Economics

SwineCast 0372

SwineCast 0372 Show Notes:

  • Presentation on the unsustainability of current U.S. fiscal policy from the American Farm Bureau Federation Convention...  The Deficit Wakeup Tour

U.S. Pork Exports Are Setting Up for a Tough Time in 2009 but Cross Your Fingers

     We are facing the first year-over-year decline in net exports since the U.S. industry became a net exporter in the mid 1990s.  Even with the potential prospect of fewer total pigs slaughtered in the U.S. in 2009, due to a potential decline in both U.S. production and imports of weaned pigs and finished animals from Canada, 2009 seems to be setting up to be a very tough year.  Here are the reasons for caution and why the spring futures prices may fall to meet the slogging cash prices.

     First, we now know that all of the major countries which are key importers of U.S. pork are facing substantial declines in GDP, declining land and home values, increased unemployment and in one case, the potential descent into political chaos. 

Here is All You Need to Know About MCOOL

     According to the USDA talking points released yesterday (1/12/2009) regarding the final estimates for implementing country of origin labeling:

1. The first year implementation costs for directly affected firms is estimated to be 2.629 billion dollars.

2. Costs per firm are estimated to be $370 for each producer, $48,219 for intermediaries, and $254,685 for each retailer.

3. The estimated cost in higher food prices and reduced food production in the tenth year after implementation is 211.9 million dollars.

     Now for the benefits expected:

     "The expected benefits from the implementation of this rule are difficult to quantify.  The Agency's conclusion remains unchanged, which is that the economic benefits will be small and will accrue mainly to those consumers who desire country of origin information."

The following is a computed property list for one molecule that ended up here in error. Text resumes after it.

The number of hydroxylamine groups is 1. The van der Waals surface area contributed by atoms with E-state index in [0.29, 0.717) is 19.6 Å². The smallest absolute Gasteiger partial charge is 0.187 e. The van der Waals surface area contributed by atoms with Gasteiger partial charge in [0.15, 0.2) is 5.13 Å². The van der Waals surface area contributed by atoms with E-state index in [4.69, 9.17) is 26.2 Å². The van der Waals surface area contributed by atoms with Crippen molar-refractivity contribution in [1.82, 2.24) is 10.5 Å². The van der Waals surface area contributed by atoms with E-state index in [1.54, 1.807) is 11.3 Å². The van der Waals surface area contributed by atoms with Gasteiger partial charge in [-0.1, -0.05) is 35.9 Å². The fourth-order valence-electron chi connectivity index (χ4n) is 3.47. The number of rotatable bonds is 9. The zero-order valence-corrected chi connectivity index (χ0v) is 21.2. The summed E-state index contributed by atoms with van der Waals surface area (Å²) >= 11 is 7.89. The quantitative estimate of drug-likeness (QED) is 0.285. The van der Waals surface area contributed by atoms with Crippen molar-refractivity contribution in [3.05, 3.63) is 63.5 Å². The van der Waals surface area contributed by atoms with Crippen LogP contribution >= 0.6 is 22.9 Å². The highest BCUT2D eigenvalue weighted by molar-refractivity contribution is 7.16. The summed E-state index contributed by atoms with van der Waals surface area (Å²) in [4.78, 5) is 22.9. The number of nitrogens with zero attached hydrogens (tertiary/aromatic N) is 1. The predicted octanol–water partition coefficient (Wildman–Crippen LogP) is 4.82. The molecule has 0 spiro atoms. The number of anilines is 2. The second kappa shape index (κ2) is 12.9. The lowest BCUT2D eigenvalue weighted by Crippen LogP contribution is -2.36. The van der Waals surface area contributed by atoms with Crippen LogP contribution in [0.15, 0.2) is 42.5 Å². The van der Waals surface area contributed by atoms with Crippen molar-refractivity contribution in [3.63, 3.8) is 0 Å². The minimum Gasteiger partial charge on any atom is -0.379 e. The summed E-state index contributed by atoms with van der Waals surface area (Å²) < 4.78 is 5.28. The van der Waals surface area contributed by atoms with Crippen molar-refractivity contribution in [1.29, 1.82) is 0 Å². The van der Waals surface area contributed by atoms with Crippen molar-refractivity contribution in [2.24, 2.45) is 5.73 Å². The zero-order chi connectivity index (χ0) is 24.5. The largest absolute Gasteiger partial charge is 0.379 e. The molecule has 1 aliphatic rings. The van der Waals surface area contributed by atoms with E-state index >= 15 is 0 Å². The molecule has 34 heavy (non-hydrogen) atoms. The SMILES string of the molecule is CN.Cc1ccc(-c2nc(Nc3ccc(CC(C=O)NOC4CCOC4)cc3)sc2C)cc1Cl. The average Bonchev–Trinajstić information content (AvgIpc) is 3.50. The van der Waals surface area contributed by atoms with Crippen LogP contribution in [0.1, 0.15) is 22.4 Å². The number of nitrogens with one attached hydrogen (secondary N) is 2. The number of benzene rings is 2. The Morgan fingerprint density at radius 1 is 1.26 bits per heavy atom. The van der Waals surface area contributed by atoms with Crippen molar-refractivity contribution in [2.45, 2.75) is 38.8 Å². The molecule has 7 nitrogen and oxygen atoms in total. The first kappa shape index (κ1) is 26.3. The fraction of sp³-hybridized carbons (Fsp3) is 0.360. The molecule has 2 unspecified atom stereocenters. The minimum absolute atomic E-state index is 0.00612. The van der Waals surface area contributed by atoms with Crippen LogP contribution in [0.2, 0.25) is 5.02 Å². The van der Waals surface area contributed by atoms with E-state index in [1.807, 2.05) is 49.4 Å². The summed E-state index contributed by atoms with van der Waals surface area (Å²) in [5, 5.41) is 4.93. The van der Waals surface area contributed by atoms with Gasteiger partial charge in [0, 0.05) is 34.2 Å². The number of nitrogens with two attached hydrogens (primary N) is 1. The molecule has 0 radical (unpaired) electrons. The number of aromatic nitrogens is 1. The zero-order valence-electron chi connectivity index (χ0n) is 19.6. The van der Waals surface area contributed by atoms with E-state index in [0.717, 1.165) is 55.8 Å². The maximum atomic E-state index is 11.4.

2009 and Beyond Part II

     Worldwide demand for natural resouces, value-added food items and consumer goods is down sharply as a dramatic slowdown of the world's largest economies continues.  The contraction phase of this worldwide recession is still underway at the beginning of 2009 and will likely continue well into at least the first quarter. 

     One of the reasons it is hard to predict when the recession will bottom out is that there are most likely still "land-mines" of hidden corruption yet to be exposed and absorbed as losses by the remaining productive sectors.  These losses occur in business processes and supply chains that are linked, so that a kind of domino effect or snowballing contraction must take place before the full impact of each phase of the slowdown is fully realized.  This takes time and tends to come in waves, as tipping points are finally breeched.

2009 and Beyond: The New Strategic Environment, Part 1

     Sometimes its hard to tell if recent events, like the generalized global economic meltdown, cast a shadow that is a vapor and will burn off as the sun comes out again, or whether they are a harbinger of a more persistent, new strategic environment in the global market and political system.

     There is certainly a feeling in the air that some substantial things have changed but time will tell if they are persistent or even fully realized.  Some of the things which form the emerging global situation that U.S. agricultural will operate in include:

Swine Industry Update for beginning of year

Mark Greenwood
January 2009

SwineCast 0366 for December 22 2008

SwineCast 0366 Show Notes:

Swine Industry Update: I must be dreaming

Mark Greenwood
November 2008

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